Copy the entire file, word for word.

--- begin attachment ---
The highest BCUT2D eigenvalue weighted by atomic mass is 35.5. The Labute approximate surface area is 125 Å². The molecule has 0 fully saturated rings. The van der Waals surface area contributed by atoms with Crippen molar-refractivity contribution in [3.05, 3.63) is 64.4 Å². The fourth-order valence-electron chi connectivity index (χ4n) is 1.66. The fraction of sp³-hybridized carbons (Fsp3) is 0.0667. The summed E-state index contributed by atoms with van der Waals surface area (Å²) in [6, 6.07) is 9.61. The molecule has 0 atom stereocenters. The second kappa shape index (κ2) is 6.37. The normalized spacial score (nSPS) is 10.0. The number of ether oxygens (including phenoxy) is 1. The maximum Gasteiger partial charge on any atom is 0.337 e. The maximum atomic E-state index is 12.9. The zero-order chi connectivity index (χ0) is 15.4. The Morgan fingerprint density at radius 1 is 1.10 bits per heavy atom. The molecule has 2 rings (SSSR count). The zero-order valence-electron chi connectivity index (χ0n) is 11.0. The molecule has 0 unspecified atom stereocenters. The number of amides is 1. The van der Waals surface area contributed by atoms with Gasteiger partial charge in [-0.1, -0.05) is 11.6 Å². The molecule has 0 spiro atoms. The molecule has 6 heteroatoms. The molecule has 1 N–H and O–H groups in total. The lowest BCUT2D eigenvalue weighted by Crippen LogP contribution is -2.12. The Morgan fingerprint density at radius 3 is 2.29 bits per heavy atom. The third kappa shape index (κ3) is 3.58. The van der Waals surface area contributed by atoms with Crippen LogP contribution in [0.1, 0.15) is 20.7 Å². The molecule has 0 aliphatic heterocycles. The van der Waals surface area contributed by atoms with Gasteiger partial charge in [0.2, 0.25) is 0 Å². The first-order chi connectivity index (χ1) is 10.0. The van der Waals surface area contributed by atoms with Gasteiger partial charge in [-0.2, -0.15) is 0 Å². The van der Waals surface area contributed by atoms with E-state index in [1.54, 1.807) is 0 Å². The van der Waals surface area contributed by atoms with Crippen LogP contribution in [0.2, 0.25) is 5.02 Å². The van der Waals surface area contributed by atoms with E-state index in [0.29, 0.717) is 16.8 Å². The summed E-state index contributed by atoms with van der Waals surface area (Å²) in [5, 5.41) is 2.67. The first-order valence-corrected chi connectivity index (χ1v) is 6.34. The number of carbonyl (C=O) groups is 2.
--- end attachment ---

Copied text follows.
The highest BCUT2D eigenvalue weighted by atomic mass is 35.5. The Labute approximate surface area is 125 Å². The molecule has 0 fully saturated rings. The van der Waals surface area contributed by atoms with Crippen molar-refractivity contribution in [3.05, 3.63) is 64.4 Å². The fourth-order valence-electron chi connectivity index (χ4n) is 1.66. The fraction of sp³-hybridized carbons (Fsp3) is 0.0667. The summed E-state index contributed by atoms with van der Waals surface area (Å²) in [6, 6.07) is 9.61. The molecule has 0 atom stereocenters. The second kappa shape index (κ2) is 6.37. The normalized spacial score (nSPS) is 10.0. The number of ether oxygens (including phenoxy) is 1. The maximum Gasteiger partial charge on any atom is 0.337 e. The maximum atomic E-state index is 12.9. The zero-order chi connectivity index (χ0) is 15.4. The Morgan fingerprint density at radius 1 is 1.10 bits per heavy atom. The molecule has 2 rings (SSSR count). The zero-order valence-electron chi connectivity index (χ0n) is 11.0. The molecule has 0 unspecified atom stereocenters. The number of amides is 1. The van der Waals surface area contributed by atoms with Gasteiger partial charge in [-0.1, -0.05) is 11.6 Å². The molecule has 0 spiro atoms. The molecule has 6 heteroatoms. The molecule has 1 N–H and O–H groups in total. The lowest BCUT2D eigenvalue weighted by Crippen LogP contribution is -2.12. The Morgan fingerprint density at radius 3 is 2.29 bits per heavy atom. The third kappa shape index (κ3) is 3.58. The van der Waals surface area contributed by atoms with Crippen LogP contribution in [0.1, 0.15) is 20.7 Å². The molecule has 0 aliphatic heterocycles. The van der Waals surface area contributed by atoms with Gasteiger partial charge in [0.2, 0.25) is 0 Å². The first-order chi connectivity index (χ1) is 10.0. The van der Waals surface area contributed by atoms with Gasteiger partial charge in [-0.2, -0.15) is 0 Å². The van der Waals surface area contributed by atoms with E-state index in [1.54, 1.807) is 0 Å². The van der Waals surface area contributed by atoms with Crippen LogP contribution in [0.2, 0.25) is 5.02 Å². The van der Waals surface area contributed by atoms with E-state index in [0.29, 0.717) is 16.8 Å². The summed E-state index contributed by atoms with van der Waals surface area (Å²) in [5, 5.41) is 2.67. The first-order valence-corrected chi connectivity index (χ1v) is 6.34. The number of carbonyl (C=O) groups is 2.